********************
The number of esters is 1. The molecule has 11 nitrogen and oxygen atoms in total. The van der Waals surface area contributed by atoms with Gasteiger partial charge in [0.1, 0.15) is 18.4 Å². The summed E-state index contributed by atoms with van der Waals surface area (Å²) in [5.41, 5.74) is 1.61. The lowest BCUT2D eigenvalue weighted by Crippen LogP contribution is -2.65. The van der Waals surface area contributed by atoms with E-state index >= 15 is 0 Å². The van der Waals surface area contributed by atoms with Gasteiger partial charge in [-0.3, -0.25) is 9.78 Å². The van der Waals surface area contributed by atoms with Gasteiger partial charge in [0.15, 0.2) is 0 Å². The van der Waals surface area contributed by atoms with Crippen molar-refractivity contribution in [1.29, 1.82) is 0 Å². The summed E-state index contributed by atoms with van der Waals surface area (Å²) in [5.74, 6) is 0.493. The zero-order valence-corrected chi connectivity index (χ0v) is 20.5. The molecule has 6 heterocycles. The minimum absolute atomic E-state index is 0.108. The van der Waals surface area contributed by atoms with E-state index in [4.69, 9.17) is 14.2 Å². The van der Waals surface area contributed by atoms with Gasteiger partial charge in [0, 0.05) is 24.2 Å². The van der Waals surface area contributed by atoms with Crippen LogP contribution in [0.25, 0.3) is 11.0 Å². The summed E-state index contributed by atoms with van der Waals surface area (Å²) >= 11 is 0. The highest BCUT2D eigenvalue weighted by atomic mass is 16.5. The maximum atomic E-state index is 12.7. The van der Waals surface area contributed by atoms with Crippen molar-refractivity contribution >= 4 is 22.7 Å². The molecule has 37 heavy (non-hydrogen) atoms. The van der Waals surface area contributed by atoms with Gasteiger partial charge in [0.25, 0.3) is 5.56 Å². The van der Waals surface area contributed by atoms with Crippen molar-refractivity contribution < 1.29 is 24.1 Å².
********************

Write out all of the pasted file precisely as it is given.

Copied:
The number of esters is 1. The molecule has 11 nitrogen and oxygen atoms in total. The van der Waals surface area contributed by atoms with Gasteiger partial charge in [0.1, 0.15) is 18.4 Å². The summed E-state index contributed by atoms with van der Waals surface area (Å²) in [5.41, 5.74) is 1.61. The lowest BCUT2D eigenvalue weighted by Crippen LogP contribution is -2.65. The van der Waals surface area contributed by atoms with E-state index >= 15 is 0 Å². The van der Waals surface area contributed by atoms with Gasteiger partial charge in [-0.3, -0.25) is 9.78 Å². The van der Waals surface area contributed by atoms with Gasteiger partial charge in [0.15, 0.2) is 0 Å². The van der Waals surface area contributed by atoms with Crippen molar-refractivity contribution in [1.29, 1.82) is 0 Å². The summed E-state index contributed by atoms with van der Waals surface area (Å²) in [5.74, 6) is 0.493. The zero-order valence-corrected chi connectivity index (χ0v) is 20.5. The molecule has 6 heterocycles. The minimum absolute atomic E-state index is 0.108. The van der Waals surface area contributed by atoms with E-state index in [4.69, 9.17) is 14.2 Å². The van der Waals surface area contributed by atoms with Gasteiger partial charge in [0, 0.05) is 24.2 Å². The van der Waals surface area contributed by atoms with Crippen LogP contribution in [0.25, 0.3) is 11.0 Å². The summed E-state index contributed by atoms with van der Waals surface area (Å²) >= 11 is 0. The highest BCUT2D eigenvalue weighted by atomic mass is 16.5. The maximum atomic E-state index is 12.7. The van der Waals surface area contributed by atoms with Crippen molar-refractivity contribution >= 4 is 22.7 Å². The molecule has 37 heavy (non-hydrogen) atoms. The van der Waals surface area contributed by atoms with Gasteiger partial charge in [0.25, 0.3) is 5.56 Å². The van der Waals surface area contributed by atoms with Crippen molar-refractivity contribution < 1.29 is 24.1 Å².